Yoga therapy for men with prostate cancer helped increase quality of life and led to improvements in inflammation and immune function, according to research published in Nature Prostate Cancer.
Diagnosis and treatment of prostate cancer can lead to anxiety, fear, depression and psychological stress, and this can have a negative effect on immune function.
Dharam Kaushik, MD, of the University of Texas, and colleagues designed a randomized clinical trial to evaluate a yoga therapy program for men with newly diagnosed prostate cancer who were scheduled for surgery. Those assigned to the program participated in hatha yoga sessions for 60 to 75 minutes at least twice a week, performed breathing exercises and practiced pelvic floor engagement during seated meditation.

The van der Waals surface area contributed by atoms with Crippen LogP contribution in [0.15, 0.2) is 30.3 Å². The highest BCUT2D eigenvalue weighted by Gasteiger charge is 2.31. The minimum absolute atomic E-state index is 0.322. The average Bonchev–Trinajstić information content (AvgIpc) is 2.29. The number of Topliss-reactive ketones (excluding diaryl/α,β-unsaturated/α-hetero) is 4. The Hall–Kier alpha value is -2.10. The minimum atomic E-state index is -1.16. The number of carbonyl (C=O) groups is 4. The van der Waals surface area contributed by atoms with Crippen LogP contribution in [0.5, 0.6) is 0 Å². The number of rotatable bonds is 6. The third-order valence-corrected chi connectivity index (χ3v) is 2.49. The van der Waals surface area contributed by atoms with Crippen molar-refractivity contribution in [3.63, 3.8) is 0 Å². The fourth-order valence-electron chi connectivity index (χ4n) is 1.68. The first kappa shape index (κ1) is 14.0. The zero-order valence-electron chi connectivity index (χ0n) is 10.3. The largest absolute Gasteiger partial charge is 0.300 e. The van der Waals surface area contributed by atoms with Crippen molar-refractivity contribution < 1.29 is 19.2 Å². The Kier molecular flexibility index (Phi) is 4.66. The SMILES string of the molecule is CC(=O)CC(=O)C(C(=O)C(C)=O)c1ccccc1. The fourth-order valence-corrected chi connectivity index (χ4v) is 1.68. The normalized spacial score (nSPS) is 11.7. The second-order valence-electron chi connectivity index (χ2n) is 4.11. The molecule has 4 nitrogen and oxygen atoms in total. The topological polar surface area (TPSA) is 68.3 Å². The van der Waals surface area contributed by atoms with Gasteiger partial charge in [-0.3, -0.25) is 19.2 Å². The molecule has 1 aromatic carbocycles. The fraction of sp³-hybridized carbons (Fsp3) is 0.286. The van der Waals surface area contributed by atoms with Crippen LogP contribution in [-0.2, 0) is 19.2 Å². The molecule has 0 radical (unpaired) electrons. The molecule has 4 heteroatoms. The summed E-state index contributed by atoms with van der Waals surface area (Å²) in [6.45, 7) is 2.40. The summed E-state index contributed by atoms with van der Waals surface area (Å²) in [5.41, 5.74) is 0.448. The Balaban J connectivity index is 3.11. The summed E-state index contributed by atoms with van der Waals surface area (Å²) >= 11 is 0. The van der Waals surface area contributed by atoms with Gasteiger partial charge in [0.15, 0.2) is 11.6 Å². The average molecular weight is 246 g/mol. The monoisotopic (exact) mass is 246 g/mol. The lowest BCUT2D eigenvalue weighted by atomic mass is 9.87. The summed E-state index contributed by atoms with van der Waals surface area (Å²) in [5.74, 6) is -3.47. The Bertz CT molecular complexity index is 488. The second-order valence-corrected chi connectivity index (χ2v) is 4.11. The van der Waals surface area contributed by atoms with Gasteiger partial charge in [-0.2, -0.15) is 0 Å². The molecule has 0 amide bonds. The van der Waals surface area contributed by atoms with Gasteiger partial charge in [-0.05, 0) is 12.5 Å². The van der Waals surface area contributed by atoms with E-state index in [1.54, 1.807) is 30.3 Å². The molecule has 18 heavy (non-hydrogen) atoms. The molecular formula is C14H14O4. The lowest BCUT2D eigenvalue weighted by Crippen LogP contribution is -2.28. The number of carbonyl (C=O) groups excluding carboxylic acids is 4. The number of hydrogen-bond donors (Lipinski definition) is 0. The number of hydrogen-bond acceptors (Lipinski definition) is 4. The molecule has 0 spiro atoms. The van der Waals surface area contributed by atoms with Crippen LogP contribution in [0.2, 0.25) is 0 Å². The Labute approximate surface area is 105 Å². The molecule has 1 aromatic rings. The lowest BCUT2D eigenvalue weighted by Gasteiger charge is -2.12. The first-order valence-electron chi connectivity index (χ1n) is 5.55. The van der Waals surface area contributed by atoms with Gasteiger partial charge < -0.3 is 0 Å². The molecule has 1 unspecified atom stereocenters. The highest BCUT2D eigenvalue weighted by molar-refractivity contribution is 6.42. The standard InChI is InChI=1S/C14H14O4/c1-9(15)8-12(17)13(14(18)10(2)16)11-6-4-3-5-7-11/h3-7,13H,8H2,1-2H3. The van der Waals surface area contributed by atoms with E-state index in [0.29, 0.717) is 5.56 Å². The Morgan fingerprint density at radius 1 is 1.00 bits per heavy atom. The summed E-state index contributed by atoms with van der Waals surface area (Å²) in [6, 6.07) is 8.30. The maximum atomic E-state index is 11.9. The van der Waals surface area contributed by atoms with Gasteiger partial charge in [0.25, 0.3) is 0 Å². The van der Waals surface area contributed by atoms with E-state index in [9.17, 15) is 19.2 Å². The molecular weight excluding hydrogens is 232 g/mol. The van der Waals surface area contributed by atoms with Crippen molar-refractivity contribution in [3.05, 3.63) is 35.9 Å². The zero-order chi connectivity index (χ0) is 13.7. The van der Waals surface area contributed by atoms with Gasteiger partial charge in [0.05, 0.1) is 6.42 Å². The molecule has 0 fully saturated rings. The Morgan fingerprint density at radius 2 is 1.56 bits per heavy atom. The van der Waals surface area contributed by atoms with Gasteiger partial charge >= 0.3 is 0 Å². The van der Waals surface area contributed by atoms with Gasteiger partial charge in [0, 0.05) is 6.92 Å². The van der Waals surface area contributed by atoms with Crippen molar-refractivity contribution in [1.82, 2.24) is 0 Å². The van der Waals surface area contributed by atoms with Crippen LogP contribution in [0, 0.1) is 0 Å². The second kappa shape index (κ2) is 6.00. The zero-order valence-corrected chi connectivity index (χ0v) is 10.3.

The men who did yoga had higher quality-of-life scores, with improvements in functional, physical and social well-being, sexual function and fatigue. What’s more, they had more robust immune responses and lower levels of inflammation, with increases in cancer-fighting CD4 and CD8 T cells and decreases in immune cells that suppress antitumor activity.
“This is positive data, and further large-scale studies are needed,” Kaushik says. “If we are able to encourage patients to do a small, inexpensive and easy-to-implement intervention that can have a big impact, then why not?”